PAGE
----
Rice is the staple of Sri Lanka and, as such, a range of equipment was used for its preparation. Rathu kekulu haal, a variety of red rice, came straight from the paddy fields, sometimes unhusked or with too much of the red pellicle that lies between the white grain and the husk. It had to be dehusked or whitened down a little first, and Rosalind would do the needful with a heavy mol gaha (pestle) and vangediya (mortar). She preferred granite mol gahas to wooden ones, saying they were not heavy enough. The mol gaha was also used to make rice flour out of raw rice, and to pound herbs and raw rice for our regular breakfast of kola kanda—herbal rice congee.
Dehusked rice was separated from the husks in a kulla, a rattan woven sheaf into which the rice would be placed and tossed methodically to separate the fine powdered grains and husks from the large whole grains. The smaller grains were often used to prepare congee or to be further pounded and the bigger ones were boiled as the main dish for lunch. The grains were washed in a nambiliya, a small serrated earthenware bowl in which the rice and water were swished around and then poured into a koraha, a larger multi-purpose serrated clay basin.
The husked rice was stored in either a large haal muttiya (clay pot) or in bata kola petti (woven cane rice storage boxes). Grandma also had a huge vee pettiya, a large teak box, for storing unhusked rice and spices. There was also a haal pettiya, also to store rice, with three compartments for different types of rice. It also contained a pot for miti haal: to be filled with a fistful of rice every day for charity or for a rainy day.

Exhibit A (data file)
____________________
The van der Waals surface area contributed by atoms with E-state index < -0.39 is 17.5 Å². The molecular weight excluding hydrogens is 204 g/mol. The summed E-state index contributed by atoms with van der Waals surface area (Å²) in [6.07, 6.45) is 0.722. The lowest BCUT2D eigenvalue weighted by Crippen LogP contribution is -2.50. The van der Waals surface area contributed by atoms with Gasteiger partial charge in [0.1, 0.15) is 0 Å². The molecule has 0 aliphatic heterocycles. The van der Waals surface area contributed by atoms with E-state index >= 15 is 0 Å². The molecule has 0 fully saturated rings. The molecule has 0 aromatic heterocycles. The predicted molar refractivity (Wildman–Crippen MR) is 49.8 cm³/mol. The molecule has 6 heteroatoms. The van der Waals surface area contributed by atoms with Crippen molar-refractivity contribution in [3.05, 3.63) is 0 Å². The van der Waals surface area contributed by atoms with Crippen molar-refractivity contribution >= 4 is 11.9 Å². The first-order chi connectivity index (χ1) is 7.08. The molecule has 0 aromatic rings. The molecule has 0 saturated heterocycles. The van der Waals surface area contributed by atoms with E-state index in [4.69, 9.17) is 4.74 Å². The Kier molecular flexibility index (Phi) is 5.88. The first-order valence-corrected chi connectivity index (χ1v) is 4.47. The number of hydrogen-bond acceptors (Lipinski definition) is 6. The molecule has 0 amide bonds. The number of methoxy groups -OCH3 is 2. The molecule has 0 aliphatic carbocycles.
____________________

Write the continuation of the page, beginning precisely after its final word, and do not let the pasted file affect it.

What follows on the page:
Kurahan or finger millet cannot be pounded into a flour. The kurahan gala or grinding stone comprises of a beautifully-shaped rock with a handle on the side and hole in the centre, placed upon a heavy round rock slab with a stick generally made of kithul wood stuck in the centre. The grain is placed in the hole in the middle and ground by turning the slab on top.
Coconut shells were put to good use in the kitchen. Cleaned, polished and attached to long sticks,they were very efficient pol katu handi or coconut shell ladles. Rosalind would use them to stir curries over the fire, and even drip a little hot curry on to my palm for tasting. They stirred and served boiled rice, curries, even sweetmeats such as coconut rock and milk toffee. A large ladle, made out of the bark of the kithul palm, was used to turn and fluff out the just-cooked rice.
My grandma’s kitchen birthed delicious fare such as pittu (a rolled cus cus-like preparation prepared from rice and coconut) and indi appa (string hoppers), prepared with special rattan equipment like the pittu bambu and indi appa thattu. During the festive season, it was time to prepare auspicious sweetmeats. Out came the kokis and athiraha attchu (molds for the preparation of various festive sweetmeats).
My grandmother ran a busy kitchen. It was a hive of activity and a hub of social life with an earthy organic atmosphere that is missing from today’s streamlined modern kitchens. Rosalind would have frowned upon the steel cooking machines of today. She may find my own kitchen a little clinical and sterile. For her, cooking was an activity that required one to roll up their sleeves and get one’s hands messy. It was heavy physical work, a labour of love and dedication no longer available in the fast food society of today.